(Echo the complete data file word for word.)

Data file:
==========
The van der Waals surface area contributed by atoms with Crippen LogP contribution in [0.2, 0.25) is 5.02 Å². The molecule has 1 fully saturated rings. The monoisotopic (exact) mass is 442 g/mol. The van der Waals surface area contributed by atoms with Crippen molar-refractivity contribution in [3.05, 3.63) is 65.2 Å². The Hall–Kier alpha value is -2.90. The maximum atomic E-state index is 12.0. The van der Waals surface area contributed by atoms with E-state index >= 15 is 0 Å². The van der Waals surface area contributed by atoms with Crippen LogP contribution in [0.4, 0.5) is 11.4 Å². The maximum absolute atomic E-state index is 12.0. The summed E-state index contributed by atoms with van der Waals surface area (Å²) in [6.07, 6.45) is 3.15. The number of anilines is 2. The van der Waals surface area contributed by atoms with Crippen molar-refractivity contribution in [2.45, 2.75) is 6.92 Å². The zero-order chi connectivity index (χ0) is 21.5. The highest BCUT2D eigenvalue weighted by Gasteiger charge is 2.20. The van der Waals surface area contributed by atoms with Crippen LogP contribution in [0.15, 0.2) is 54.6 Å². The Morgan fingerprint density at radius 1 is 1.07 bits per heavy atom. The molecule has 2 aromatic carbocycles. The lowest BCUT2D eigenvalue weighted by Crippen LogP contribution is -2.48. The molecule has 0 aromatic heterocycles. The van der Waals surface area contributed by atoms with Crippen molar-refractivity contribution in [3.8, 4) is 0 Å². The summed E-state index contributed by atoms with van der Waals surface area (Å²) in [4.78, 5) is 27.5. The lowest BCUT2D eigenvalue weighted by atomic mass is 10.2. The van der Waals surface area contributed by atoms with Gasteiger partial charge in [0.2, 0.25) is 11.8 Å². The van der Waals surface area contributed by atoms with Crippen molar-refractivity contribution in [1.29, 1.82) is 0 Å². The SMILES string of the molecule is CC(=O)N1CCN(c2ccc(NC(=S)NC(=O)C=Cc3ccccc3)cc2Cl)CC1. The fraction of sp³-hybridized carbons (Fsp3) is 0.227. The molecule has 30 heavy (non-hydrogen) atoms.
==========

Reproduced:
The van der Waals surface area contributed by atoms with Crippen LogP contribution in [0.2, 0.25) is 5.02 Å². The molecule has 1 fully saturated rings. The monoisotopic (exact) mass is 442 g/mol. The van der Waals surface area contributed by atoms with Crippen molar-refractivity contribution in [3.05, 3.63) is 65.2 Å². The Hall–Kier alpha value is -2.90. The maximum atomic E-state index is 12.0. The van der Waals surface area contributed by atoms with E-state index >= 15 is 0 Å². The van der Waals surface area contributed by atoms with Crippen LogP contribution in [0.4, 0.5) is 11.4 Å². The maximum absolute atomic E-state index is 12.0. The summed E-state index contributed by atoms with van der Waals surface area (Å²) in [6.07, 6.45) is 3.15. The number of anilines is 2. The van der Waals surface area contributed by atoms with Crippen molar-refractivity contribution in [2.45, 2.75) is 6.92 Å². The zero-order chi connectivity index (χ0) is 21.5. The highest BCUT2D eigenvalue weighted by Gasteiger charge is 2.20. The van der Waals surface area contributed by atoms with Crippen LogP contribution in [0.15, 0.2) is 54.6 Å². The Morgan fingerprint density at radius 1 is 1.07 bits per heavy atom. The molecule has 2 aromatic carbocycles. The lowest BCUT2D eigenvalue weighted by Crippen LogP contribution is -2.48. The molecule has 0 aromatic heterocycles. The van der Waals surface area contributed by atoms with Crippen molar-refractivity contribution in [3.8, 4) is 0 Å². The summed E-state index contributed by atoms with van der Waals surface area (Å²) in [4.78, 5) is 27.5. The lowest BCUT2D eigenvalue weighted by atomic mass is 10.2. The van der Waals surface area contributed by atoms with Gasteiger partial charge in [0.2, 0.25) is 11.8 Å². The van der Waals surface area contributed by atoms with Crippen molar-refractivity contribution in [1.29, 1.82) is 0 Å². The SMILES string of the molecule is CC(=O)N1CCN(c2ccc(NC(=S)NC(=O)C=Cc3ccccc3)cc2Cl)CC1. The fraction of sp³-hybridized carbons (Fsp3) is 0.227. The molecule has 30 heavy (non-hydrogen) atoms.